Is fear for real?
What Emotion(s) is authentic and undeniable? Do you control it, or does it control you?
Last week I joined a group on Meetup called “Intellectual Pursuit”. The group gathers twice a month to discuss several different topics that offer a cue for interesting debates. Hiroshima & Nagasaki, Anger Management, Generational Heritage, Amnesia after a crime, Corporations & Politics, just to name a few.
A particular topic that I would love to discuss with the group, and all of you here on Medium, is the topic of human emotions and their influence with critical-thinking. Which among all emotions that we are able to feel, do you believe is the most powerful, most undeniable, beautiful (or not), carrying by its strength? Are you able to modulate it, control it, or do you like to be completely absorbed and carried away by it?
I will be writing about FEAR.
I’ve decided to write about fear because I’ve had several experiences that made me meditate about the unquestionable presence of this emotion in human psychology. If fear was to be given a general interpretation of, what would people agree on? What is my interpretation? In what cases fear hides at a subconscious level, and in what cases it is real, almost tangible? In general, does fear interact/interfere with people’s life? If so, to what extent?
I make a premise here: I doubt I can give a definitive answer to these questions just yet. Perhaps I am too young, or simply I will never know, questions are subjective to personal interpretation after all, and answers vary from personal experience. But I will try to achieve a better understanding of the emotion by analyzing a few instances of fear…
Fear, an undeniable force or an elaborate mirage?
What are common things people are afraid of? Death, Social Rejection, Hunger, Pain, Illnesses, Grief, Loneliness? What are some common phobias? Arachnophobia (spiders), Acrophobia (heights), Pyrophobia (fire), etc? (Check this interesting list for more phobias: http://www.fearof.net/ )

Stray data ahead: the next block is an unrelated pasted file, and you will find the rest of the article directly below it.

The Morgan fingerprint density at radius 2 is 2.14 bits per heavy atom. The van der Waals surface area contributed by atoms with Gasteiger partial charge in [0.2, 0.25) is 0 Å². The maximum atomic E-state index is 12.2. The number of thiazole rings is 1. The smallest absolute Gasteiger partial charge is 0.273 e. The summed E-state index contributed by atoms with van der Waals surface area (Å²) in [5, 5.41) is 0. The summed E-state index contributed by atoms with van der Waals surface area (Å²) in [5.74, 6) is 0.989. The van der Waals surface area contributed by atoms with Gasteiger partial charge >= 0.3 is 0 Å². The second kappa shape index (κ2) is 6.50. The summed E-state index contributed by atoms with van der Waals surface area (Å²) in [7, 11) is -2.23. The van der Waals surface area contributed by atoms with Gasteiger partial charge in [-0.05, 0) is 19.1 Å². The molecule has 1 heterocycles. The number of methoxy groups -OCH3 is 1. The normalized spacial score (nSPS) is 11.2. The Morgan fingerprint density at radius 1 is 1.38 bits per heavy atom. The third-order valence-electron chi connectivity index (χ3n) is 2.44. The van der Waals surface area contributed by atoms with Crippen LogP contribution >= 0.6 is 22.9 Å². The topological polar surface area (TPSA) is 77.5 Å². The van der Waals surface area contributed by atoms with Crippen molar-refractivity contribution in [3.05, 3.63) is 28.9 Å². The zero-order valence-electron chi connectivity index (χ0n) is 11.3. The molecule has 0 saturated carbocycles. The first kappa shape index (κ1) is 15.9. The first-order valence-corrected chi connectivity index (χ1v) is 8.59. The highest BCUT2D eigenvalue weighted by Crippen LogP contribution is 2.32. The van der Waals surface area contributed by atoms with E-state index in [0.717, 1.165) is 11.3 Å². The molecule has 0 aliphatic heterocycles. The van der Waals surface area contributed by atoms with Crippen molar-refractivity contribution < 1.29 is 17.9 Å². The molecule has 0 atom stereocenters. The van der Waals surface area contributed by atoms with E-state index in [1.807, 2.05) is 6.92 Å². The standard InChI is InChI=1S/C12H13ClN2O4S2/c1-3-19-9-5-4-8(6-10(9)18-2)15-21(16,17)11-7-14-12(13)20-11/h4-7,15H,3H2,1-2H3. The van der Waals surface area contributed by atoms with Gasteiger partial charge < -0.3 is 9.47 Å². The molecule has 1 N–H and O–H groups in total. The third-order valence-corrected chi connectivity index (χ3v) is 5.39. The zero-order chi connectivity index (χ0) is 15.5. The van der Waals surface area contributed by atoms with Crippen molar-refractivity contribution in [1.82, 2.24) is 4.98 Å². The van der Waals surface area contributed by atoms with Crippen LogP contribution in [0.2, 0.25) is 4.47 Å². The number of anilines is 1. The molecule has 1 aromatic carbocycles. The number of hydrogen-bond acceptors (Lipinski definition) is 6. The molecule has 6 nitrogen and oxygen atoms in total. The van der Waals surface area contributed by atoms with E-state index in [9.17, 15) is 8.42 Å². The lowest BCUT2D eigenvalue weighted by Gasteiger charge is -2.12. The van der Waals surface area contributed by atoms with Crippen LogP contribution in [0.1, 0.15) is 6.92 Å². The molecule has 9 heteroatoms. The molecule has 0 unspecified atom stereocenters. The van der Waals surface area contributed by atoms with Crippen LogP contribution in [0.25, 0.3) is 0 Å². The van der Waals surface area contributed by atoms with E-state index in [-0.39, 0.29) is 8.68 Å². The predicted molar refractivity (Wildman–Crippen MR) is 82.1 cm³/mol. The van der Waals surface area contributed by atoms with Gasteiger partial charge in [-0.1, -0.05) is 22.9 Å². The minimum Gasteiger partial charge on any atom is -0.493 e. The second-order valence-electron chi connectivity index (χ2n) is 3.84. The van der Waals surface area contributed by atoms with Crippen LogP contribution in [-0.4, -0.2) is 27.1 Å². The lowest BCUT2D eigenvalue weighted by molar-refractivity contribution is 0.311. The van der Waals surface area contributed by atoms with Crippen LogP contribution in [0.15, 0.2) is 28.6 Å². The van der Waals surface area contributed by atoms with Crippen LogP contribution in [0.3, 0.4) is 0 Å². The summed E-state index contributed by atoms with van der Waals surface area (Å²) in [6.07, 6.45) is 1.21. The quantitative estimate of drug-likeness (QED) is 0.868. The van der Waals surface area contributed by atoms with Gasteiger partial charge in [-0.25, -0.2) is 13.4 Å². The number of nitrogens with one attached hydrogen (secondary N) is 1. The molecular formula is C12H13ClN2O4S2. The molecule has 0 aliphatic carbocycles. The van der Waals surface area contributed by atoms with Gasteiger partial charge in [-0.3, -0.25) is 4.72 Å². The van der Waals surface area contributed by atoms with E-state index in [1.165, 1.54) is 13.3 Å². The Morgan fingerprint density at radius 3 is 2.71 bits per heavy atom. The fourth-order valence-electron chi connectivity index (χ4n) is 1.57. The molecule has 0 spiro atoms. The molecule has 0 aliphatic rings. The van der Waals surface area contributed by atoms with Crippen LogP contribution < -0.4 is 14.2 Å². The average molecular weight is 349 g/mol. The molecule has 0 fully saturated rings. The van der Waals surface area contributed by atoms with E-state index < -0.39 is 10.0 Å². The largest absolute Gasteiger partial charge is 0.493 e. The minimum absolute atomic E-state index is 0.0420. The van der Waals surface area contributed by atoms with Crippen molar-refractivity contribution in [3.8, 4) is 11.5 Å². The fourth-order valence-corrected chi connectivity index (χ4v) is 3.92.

Again, any of these will vary from individual to individual. A person can be just neutral to spiders, I would be terrified to meet the big Australian bird-eating-spider (don’t check Google), but my friend developed a phobia for them, and she will panic any time she sees even a tiny one.
Anyway, analyzing these few examples I am able to individuate two main flows of fear. I believe both are equally plausible, depending largely on the context, and on the subject of course. From one side, I would define fear as an undeniable emotion that lies within human psychology (similarly to pain for Buddhism). From the other side, I see fear as an illusion generated by impartial/wrong/lack of information in any given context.
Let’s analyze the first type: fear cannot be invoked, nor faked, nor taught. It might be dormant, waiting for you to deal with it when the time comes: like an illness or death. But it might also be an awake presence; that manipulates your decisions, your actions, distorts reality of senses, and misleads information: phobia. For example everybody knows we should not run for our lives if we would have the unpleasant experience of facing an angry bear in the wild; nonetheless our legs are probably going to decide for themselves.
The second type is less dramatic. By mentioning fear as a misinterpretation of reality due to lack of information, I meant that fear injects in our present a projection of an uncertain and uncontrollable future. And we don’t like to be unable to control our reality. Cypher Raige teaches Kitai, his son: